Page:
JK: What if someone has all the tools but a bad chin?
I have Amir Khan. The moment I saw him I knew he was a welterweight. He struggled, like many fighters, at a weight that wasn’t right for him. Now some say he has a glass chin. Really? He’s never lost a fight on his back. He always gets up, which tells me the opposite. He’s got a fine chin. It’s about legs, being at your natural weight, as much as anything to do with your jaw.
JK: Prediction for Mayweather-Pacquiao?
Hunter: I see it through a coach’s eyes, not a fan’s eyes, as a guy with a fighter (Khan) who could fight the winner or loser. But if I had to shut that part of it down, I see it playing out in two segments: the beginning and after halfway point.
If it gets into the sixth round and it’s even, then I give Mayweather the advantage. If it’s the seventh round and Manny has done some damage, then I give him the edge.
Really, it depends how they are halfway through the fight. If Manny has won three out of the six, Mayweather has won two and the sixth is a draw, then I say Mayweather. Manny can’t just be the busier fighter, he has to be effective. Otherwise Mayweather has the edge.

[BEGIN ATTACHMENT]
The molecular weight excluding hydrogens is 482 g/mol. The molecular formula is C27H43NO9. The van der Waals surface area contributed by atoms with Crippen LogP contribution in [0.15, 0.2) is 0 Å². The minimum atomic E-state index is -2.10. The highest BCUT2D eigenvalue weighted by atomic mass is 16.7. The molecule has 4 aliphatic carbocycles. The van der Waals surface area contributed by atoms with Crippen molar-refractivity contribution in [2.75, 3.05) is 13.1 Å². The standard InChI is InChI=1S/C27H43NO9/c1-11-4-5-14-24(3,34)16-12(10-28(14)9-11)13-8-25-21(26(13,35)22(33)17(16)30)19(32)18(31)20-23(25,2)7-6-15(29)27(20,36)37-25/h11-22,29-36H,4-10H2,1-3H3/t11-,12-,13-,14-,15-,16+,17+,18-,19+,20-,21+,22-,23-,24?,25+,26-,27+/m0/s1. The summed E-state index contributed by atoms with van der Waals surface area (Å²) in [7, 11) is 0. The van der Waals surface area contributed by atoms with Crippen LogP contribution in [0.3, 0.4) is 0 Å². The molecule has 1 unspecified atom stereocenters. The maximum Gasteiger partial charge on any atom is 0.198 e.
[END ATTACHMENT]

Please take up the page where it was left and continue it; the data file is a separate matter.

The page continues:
JK: Thoughts on Evander Holyfield’s comments that Mayweather can’t win because boxing won’t allow anyone to leave the sport undefeated?
Hunter: Evander is a special guy. But I’m the first to admit I don’t get that one. I’ll wait until I speak to him personally before I can say more.
JK: Thoughts on your debut on April 4 with CBS as a boxing analyst?
Hunter: I’m excited about it. Majority of me is humbled by it. It’s a great opportunity. I will give the viewers the best. I think I can provide a special perspective as a trainer. You have someone like Kevin Harlan, and a fighter, like Paul Malignaggi, and then you see it through a trainer’s eyes. It’s a perfect tag team, a wonderful balance.
Premier Boxing Champions debuts Saturday, April 4 at 3 p.m. ET on CBS.